The housing construction market is expected to rebound strongly in 2023 after a year of slowing activity and is expected to cool further.
Despite the mini-boom following the Covid shutdowns of 2020, 2021 has seen a cooling in house building thanks to the withdrawal of the temporary stamp duty reduction and buyer confidence has been hurt by weaker incomes households, higher taxes and interest rates.
According to the latest construction forecast for 2022-24 from analyst Glenigan, this cooling in housing construction should accelerate in 2022 thanks to inflation and further interest rate hikes. All of this, according to the report, will see activity in the housing construction sector fall by 5% this year.
Private housing starts in 2021 were worth £27.7bn in 2021 and are expected to fall 5% to £26.2bn in 2022.
The report however predicts that this will increase again by 14% in 2023, reaching £29.8 billion, rising again by 1% to reach £30.2 billion in 2024.
The construction market as a whole is expected to grow by 7% in 2023 and again by 2% in 2024.
The report says of the private housing sector: “High inflation, weaker household incomes and rising interest rates should dissipate the recent surge in housing market activity. We expect project starts to fall 5% in 2022, but when conditions turn more favorable for homebuilders, the sector is poised to reap the benefits. Private housing detailed planning approvals increased by 14% in 2021 and contract awards have steadily strengthened since mid-2020. We therefore expect further housing market recovery towards the second half of the forecast period, helping housing starts to rebound 14% in 2023 and strengthen further in 2024.”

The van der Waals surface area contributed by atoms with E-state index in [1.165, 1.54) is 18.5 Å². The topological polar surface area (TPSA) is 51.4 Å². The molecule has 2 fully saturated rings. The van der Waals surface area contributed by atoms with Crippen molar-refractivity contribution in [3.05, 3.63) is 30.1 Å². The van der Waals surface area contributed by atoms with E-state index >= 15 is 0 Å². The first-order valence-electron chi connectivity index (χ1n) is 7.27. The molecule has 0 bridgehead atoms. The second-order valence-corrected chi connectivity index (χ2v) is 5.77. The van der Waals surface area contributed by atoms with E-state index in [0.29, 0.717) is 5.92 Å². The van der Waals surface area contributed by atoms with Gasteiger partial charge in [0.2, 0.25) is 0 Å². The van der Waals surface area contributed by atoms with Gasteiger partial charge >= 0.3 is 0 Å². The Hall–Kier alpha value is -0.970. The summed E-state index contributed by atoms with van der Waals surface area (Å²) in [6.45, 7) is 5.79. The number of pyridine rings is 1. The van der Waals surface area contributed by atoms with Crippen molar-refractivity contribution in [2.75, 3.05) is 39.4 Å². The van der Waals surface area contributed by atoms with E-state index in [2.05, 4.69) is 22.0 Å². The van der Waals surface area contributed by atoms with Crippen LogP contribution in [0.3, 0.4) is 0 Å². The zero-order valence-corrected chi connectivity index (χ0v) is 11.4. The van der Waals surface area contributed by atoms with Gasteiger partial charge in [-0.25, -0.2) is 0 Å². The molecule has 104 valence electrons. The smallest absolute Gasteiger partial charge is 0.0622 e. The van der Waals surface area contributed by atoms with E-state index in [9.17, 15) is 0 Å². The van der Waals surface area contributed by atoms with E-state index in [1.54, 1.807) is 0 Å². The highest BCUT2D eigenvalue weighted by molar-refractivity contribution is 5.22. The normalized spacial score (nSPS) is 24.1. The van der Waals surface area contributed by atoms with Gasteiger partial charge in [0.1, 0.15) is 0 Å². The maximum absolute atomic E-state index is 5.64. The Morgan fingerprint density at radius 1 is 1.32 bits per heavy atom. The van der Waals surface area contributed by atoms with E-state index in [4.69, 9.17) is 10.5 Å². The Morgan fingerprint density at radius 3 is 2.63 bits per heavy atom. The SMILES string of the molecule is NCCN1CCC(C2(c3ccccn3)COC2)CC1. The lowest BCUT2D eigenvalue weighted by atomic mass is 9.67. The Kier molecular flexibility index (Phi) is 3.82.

Meanwhile, the latest Halifax House Price Index shows that house prices defied expectations of a slowdown and rose 1.8% in June, which was the twelfth consecutive monthly increase and the largest rise monthly since 2007.
Halifax managing director Russell Gallery said: ‘The UK property market has defied expectations of a slowdown, with average house prices up 1.8% in June – the biggest monthly rise since the start. of 2007. This means that house prices have now increased every month for the past year. , and are up 6.8% or £18,849 in cash terms so far in 2022, pushing the price of typical UK property to another record high of £294,845.
He added: “Property prices so far appear to have been largely insulated from the pressure of the cost of living. This is partly because the rising cost of living is currently being felt most by low-income people, who are generally less active in buying and selling homes. High-income earners, on the other hand, will likely be able to use the extra funds saved during the pandemic, with the latest industry data showing mortgages rose by the highest amount since last September.